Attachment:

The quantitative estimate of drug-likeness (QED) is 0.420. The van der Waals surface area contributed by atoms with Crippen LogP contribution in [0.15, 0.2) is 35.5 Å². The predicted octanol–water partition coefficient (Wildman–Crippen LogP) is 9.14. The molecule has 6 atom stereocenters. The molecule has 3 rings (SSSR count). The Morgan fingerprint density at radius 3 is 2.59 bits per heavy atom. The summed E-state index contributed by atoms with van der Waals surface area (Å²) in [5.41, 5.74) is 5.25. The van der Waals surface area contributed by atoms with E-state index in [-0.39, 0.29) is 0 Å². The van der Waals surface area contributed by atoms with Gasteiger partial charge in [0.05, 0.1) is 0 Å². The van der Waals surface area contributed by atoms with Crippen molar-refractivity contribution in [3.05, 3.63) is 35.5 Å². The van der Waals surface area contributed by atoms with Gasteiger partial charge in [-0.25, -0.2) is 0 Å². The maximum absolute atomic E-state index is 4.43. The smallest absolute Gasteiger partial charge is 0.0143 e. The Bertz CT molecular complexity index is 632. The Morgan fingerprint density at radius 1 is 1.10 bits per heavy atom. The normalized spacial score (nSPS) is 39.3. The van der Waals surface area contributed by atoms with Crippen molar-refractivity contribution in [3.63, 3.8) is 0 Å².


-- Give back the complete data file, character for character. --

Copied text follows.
The quantitative estimate of drug-likeness (QED) is 0.420. The van der Waals surface area contributed by atoms with Crippen LogP contribution in [0.15, 0.2) is 35.5 Å². The predicted octanol–water partition coefficient (Wildman–Crippen LogP) is 9.14. The molecule has 6 atom stereocenters. The molecule has 3 rings (SSSR count). The Morgan fingerprint density at radius 3 is 2.59 bits per heavy atom. The summed E-state index contributed by atoms with van der Waals surface area (Å²) in [5.41, 5.74) is 5.25. The van der Waals surface area contributed by atoms with E-state index in [-0.39, 0.29) is 0 Å². The van der Waals surface area contributed by atoms with Gasteiger partial charge in [0.05, 0.1) is 0 Å². The van der Waals surface area contributed by atoms with Crippen molar-refractivity contribution in [3.05, 3.63) is 35.5 Å². The van der Waals surface area contributed by atoms with Gasteiger partial charge in [-0.25, -0.2) is 0 Å². The maximum absolute atomic E-state index is 4.43. The smallest absolute Gasteiger partial charge is 0.0143 e. The Bertz CT molecular complexity index is 632. The Morgan fingerprint density at radius 1 is 1.10 bits per heavy atom. The normalized spacial score (nSPS) is 39.3. The van der Waals surface area contributed by atoms with Crippen molar-refractivity contribution in [3.63, 3.8) is 0 Å².